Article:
AstraZeneca has announced that the National Medical Products Administration (NMPA) in China has granted approval for Koselugo (selumetinib) to treat symptomatic inoperable plexiform neurofibromas (PN) and neurofibromatosis type 1 (NF1) in paediatric patients aged three years and over.
Koselugo is a mitogen-activated protein kinase (MEK) inhibitor that works by blocking the enzymes MEK1 and MEK2 that are involved in stimulating cell growth.
It is claimed to be the first and only therapy to receive approval in the country to treat rare and progressive genetic conditions, which may result in the growth of benign tumours along nerves throughout the body.
The therapy has also received approval in countries and regions including the EU, Japan and the US to treat symptomatic, inoperable PNs and NF1 in paediatric patients.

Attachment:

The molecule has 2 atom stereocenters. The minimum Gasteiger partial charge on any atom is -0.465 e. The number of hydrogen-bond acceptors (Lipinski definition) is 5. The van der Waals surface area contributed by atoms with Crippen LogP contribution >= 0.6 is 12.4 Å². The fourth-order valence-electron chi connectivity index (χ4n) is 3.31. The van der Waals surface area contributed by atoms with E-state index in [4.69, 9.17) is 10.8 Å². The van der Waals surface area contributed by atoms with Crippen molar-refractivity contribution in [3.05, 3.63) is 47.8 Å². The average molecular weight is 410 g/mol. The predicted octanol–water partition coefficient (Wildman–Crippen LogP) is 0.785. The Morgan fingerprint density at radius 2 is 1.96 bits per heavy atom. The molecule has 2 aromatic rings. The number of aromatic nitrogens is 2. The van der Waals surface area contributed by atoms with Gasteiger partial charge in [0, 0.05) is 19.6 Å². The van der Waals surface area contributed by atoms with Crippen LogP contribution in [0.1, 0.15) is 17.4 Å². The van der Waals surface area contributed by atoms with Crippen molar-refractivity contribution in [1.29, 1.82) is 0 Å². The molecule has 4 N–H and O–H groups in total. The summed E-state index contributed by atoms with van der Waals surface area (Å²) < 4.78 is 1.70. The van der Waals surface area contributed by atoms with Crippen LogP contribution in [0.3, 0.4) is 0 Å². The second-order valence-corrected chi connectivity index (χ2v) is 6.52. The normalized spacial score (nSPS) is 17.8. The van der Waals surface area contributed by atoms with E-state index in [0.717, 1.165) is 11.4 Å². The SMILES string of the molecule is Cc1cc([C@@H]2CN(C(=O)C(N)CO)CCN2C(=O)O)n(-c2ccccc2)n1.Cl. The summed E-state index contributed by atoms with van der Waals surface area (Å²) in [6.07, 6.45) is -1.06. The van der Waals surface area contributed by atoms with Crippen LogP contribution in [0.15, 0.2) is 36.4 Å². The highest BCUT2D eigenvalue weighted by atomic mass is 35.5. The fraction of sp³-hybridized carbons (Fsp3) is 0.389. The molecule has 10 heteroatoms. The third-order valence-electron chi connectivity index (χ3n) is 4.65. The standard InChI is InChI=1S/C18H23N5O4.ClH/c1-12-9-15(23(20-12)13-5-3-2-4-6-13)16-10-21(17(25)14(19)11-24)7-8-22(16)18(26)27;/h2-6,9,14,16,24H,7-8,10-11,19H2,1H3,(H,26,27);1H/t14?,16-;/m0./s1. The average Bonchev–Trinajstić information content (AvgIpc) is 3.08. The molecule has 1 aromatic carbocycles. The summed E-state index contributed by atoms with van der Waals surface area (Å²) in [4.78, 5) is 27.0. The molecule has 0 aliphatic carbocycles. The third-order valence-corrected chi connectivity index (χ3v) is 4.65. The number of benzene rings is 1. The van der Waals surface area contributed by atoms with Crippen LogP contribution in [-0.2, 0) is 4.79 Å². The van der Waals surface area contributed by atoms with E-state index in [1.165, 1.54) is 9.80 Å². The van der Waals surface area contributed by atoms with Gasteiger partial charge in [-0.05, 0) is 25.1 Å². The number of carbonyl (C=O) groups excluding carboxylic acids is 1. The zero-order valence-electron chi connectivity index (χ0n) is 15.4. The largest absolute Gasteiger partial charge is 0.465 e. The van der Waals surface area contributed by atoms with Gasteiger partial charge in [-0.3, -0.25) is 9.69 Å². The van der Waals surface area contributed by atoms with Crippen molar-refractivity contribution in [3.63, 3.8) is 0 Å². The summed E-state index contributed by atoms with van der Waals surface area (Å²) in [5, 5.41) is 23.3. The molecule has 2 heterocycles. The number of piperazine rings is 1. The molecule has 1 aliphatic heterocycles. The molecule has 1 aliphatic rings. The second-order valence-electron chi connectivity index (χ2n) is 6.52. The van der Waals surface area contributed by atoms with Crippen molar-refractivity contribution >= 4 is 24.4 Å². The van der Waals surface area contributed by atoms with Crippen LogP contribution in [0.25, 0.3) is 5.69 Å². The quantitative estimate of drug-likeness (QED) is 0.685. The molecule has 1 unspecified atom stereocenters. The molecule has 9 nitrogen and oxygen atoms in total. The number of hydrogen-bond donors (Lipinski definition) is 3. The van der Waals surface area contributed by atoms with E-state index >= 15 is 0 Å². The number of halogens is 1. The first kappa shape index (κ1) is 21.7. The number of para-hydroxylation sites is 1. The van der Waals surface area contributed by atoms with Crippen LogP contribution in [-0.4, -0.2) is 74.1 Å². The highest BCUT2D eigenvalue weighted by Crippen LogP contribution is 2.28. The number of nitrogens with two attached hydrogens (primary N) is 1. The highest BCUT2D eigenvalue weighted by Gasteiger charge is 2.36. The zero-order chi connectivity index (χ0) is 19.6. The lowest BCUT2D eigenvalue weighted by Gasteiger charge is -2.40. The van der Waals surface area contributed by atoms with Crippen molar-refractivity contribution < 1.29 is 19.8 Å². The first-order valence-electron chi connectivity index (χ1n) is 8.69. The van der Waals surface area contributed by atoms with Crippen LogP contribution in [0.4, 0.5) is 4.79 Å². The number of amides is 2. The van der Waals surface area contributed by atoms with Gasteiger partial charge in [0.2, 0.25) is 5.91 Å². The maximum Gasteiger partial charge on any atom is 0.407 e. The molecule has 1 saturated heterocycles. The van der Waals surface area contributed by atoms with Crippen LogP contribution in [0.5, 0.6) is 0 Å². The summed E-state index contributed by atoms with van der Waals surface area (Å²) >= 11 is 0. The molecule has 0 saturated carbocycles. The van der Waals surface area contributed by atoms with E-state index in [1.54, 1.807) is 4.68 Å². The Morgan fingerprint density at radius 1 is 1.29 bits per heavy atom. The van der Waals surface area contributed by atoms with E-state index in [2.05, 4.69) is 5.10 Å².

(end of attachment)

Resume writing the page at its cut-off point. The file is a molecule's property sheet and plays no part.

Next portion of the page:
AstraZeneca’s subsidiary Alexion CEO Marc Dunoyer said: “Koselugo offers hope for children whose quality of life and overall well-being is impacted by the growth of painful, debilitating tumours throughout the body.
“We are proud to bring forward a new, innovative treatment option to the NF1 community in China, delivering on Alexion’s commitment to reach more people living with rare diseases in China, and transform the lives of patients and caregivers across the globe.”
The regulatory approval was based on data obtained from the SPRINT Stratum 1 trial, backed by the National Cancer Institute’s (NCI) cancer therapy evaluation programme (CTEP).
The trial was designed to assess the objective response rate and impact on patient-reported and functional outcomes in NF1-related inoperable PNs paediatric patients treated with Koselugo (selumetinib) alone.
The findings showed that Koselugo reduced the inoperable tumour size in children.
Participants who received Koselugo twice daily orally had a 66% objective response rate (ORR).
Diarrhoea, vomiting, nausea and blood creatine phosphokinase increase were the most common adverse reactions observed in the SPRINT trial.